Began upgrading to the new Boeing B-50 Superfortress, an advanced version of the B-29 in 1950. The B-50 gave the unit the capability to carry heavy loads of conventional weapons faster and farther as well as being designed for atomic bomb missions if necessary. By 1951, the emergence of the Soviet MiG-15 interceptor in the skies of North Korea signaled the end of the propeller-driven B-50 as a first-line strategic bomber. Received Boeing B-47 Stratojet jet bombers in 1954, and in 1955 began receiving early model of the Boeing B-52 Stratofortress. The squadron ceased operations on 14 September 1971 and inactivated at the end of the month.[3]

Bomber crew training[edit]

Reactivated as a B-52 combat crew training squadron in 1986; inactivated in 1994 after the end of the Cold War and the reduction of the B-52 fleet.


  • Constituted 329th Bombardment Squadron (Heavy) on 28 January 1942
Activated on 1 March 1942
Redesignated: 329th Bombardment Squadron, Heavy on 20 August 1943
Redesignated: 329th Bombardment Squadron, Very Heavy on 23 May 1945
Redesignated: 329th Bombardment Squadron, Medium on 28 May 1948
Redesignated: 329th Bombardment Squadron, Heavy on 1 February 1955[4]
Inactivated on 30 September 1971[note 2]
Redesignated 329th Strategic Bombardment Training Squadron c. 12 February 1986
Activated on 1 July 1986
Redesignated 329th Combat Crew Training Squadron c. 1 July 1987
Inactivated on 1 July 1994


  • 93d Bombardment Group, 1 March 1942 (attached to 93d Bombardment Wing after 10 February 1951)
  • 93d Bombardment Wing, 16 June 1952 – 30 September 1971[4][5]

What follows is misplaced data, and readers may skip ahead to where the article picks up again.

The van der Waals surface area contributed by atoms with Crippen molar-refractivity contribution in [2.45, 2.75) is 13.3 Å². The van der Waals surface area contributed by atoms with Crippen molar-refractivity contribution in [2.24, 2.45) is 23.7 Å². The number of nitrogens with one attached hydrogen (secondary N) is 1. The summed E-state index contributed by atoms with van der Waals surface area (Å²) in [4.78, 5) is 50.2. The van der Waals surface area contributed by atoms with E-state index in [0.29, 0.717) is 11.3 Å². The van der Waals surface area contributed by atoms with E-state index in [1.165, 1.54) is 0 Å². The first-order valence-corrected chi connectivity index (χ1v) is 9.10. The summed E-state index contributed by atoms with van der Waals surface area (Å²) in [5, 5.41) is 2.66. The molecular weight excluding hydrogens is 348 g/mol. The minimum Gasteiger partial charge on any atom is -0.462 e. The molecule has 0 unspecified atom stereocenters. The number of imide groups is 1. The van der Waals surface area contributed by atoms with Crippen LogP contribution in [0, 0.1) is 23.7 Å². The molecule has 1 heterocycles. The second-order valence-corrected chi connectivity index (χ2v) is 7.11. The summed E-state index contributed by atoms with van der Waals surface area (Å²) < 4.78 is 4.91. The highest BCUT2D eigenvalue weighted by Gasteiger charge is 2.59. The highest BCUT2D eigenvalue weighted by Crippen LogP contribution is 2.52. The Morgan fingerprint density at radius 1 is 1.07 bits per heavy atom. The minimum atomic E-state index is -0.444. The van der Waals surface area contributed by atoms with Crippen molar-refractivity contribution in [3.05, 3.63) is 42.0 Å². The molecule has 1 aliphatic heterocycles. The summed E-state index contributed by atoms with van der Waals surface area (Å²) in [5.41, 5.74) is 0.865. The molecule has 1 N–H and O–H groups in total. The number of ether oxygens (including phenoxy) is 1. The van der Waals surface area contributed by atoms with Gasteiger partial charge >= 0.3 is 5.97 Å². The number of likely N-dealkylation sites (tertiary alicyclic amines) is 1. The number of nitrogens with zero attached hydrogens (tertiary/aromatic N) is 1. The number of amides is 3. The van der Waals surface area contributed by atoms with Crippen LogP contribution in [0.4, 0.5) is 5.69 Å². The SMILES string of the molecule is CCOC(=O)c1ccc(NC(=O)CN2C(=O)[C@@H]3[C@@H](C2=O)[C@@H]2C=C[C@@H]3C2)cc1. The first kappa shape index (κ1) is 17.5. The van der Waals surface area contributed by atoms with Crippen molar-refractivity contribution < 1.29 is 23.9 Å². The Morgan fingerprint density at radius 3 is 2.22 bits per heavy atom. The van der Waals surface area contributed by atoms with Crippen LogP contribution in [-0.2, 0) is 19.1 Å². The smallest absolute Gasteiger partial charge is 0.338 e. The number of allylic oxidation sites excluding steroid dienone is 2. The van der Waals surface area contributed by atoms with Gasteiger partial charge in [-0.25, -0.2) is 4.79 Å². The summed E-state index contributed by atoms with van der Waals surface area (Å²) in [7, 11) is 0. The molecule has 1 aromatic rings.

• 93d Bombardment Wing, 1 July 1986
  • 93d Operations Group, 1 September 1991 – 1 July 1994



  • Consolidated B-24 Liberator, 1942–1945
  • Boeing B-29 Superfortress, 1945–1949
  • Boeing B-50 Superfortress, 1949–1954
  • Boeing B-47 Stratojet, 1954–1955
  • Boeing B-52 Stratofortress, 1955–197, 1986–1994[4]

See also[edit]



Explanatory notes
  1. ^ Approved 25 April 1956
  2. ^ A Bombardment Squadron, Provisional, 329th was organized at Anderson Air Force Base, Guam on 1 June 1972 and assigned to the Strategic Wing, Provisional, 72d, operating B-52s deployed from bases in the United States. It was inactivated on 15 November 1973. This provisional unit is not related to the 329th Combat Crew Training Squadron despite its similar name.
  1. ^ a b c Maurer, Combat Squadrons, pp. 405-406
  2. ^ a b Watkins, pp. 38-39
  3. ^ Ravenstein, p.130
  4. ^ a b c d Lineage, including assignments, stations, and aircraft, through May 1963 in Maurer, Combat Squadrons, pp. 405-406
  5. ^ Assignments through June 1977 in Ravenstein, p.130
  6. ^ a b Station number in Anderson
  7. ^ Mueller, p. 75


Public Domain This article incorporates public domain material from the Air Force Historical Research Agency

  • Anderson, Capt. Barry (1985). Army Air Forces Stations: A Guide to the Stations Where U.S. Army Air Forces Personnel Served in the United Kingdom During World War II (PDF). Maxwell AFB, AL: Research Division, USAF Historical Research Center. Archived from the original (PDF) on 23 January 2016. Retrieved 7 July 2012.
  • Maurer, Maurer, ed. (1983) [1961]. Air Force Combat Units of World War II (PDF) (reprint ed.). Washington, DC: Office of Air Force History. ISBN 0-912799-02-1. LCCN 61060979.
  • Maurer, Maurer, ed. (1982) [1969]. Combat Squadrons of the Air Force, World War II (PDF) (reprint ed.). Washington, DC: Office of Air Force History. ISBN 0-405-12194-6. LCCN 70605402. OCLC 72556.
  • Mueller, Robert (1989). Air Force Bases, Vol. I, Active Air Force Bases Within the United States of America on 17 September 1982 (PDF). Washington, DC: Office of Air Force History. ISBN 0-912799-53-6. Retrieved 17 December 2016.
  • Ravenstein, Charles A. (1984). Air Force Combat Wings, Lineage & Honors Histories 1947-1977 (PDF). Washington, DC: Office of Air Force History. ISBN 0-912799-12-9. Retrieved 17 December 2016.
  • Watkins, Robert (2008). Battle Colors: Insignia and Markings of the Eighth Air Force In World War II. Vol. I (VIII) Bomber Command. Atglen, PA: Shiffer Publishing Ltd. ISBN 978-0-7643-1987-7.

External links[edit]